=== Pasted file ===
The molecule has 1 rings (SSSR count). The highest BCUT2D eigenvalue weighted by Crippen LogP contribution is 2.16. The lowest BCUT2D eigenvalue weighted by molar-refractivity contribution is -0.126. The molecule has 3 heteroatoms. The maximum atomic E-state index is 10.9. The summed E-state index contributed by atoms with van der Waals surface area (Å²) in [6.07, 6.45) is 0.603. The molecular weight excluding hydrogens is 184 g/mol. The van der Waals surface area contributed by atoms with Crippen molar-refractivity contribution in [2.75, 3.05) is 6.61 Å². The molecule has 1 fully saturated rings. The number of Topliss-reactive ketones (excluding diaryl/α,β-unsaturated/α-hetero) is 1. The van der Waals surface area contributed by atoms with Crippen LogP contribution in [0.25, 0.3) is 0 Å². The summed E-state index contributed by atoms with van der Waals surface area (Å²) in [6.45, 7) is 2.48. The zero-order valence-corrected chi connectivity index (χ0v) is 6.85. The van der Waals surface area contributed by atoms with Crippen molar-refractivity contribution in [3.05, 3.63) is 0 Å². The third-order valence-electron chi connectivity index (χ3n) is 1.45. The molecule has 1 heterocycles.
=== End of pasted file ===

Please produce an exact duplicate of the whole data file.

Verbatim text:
The molecule has 1 rings (SSSR count). The highest BCUT2D eigenvalue weighted by Crippen LogP contribution is 2.16. The lowest BCUT2D eigenvalue weighted by molar-refractivity contribution is -0.126. The molecule has 3 heteroatoms. The maximum atomic E-state index is 10.9. The summed E-state index contributed by atoms with van der Waals surface area (Å²) in [6.07, 6.45) is 0.603. The molecular weight excluding hydrogens is 184 g/mol. The van der Waals surface area contributed by atoms with Crippen molar-refractivity contribution in [2.75, 3.05) is 6.61 Å². The molecule has 1 fully saturated rings. The number of Topliss-reactive ketones (excluding diaryl/α,β-unsaturated/α-hetero) is 1. The van der Waals surface area contributed by atoms with Crippen LogP contribution in [0.25, 0.3) is 0 Å². The summed E-state index contributed by atoms with van der Waals surface area (Å²) in [6.45, 7) is 2.48. The zero-order valence-corrected chi connectivity index (χ0v) is 6.85. The van der Waals surface area contributed by atoms with Crippen molar-refractivity contribution in [3.05, 3.63) is 0 Å². The third-order valence-electron chi connectivity index (χ3n) is 1.45. The molecule has 1 heterocycles.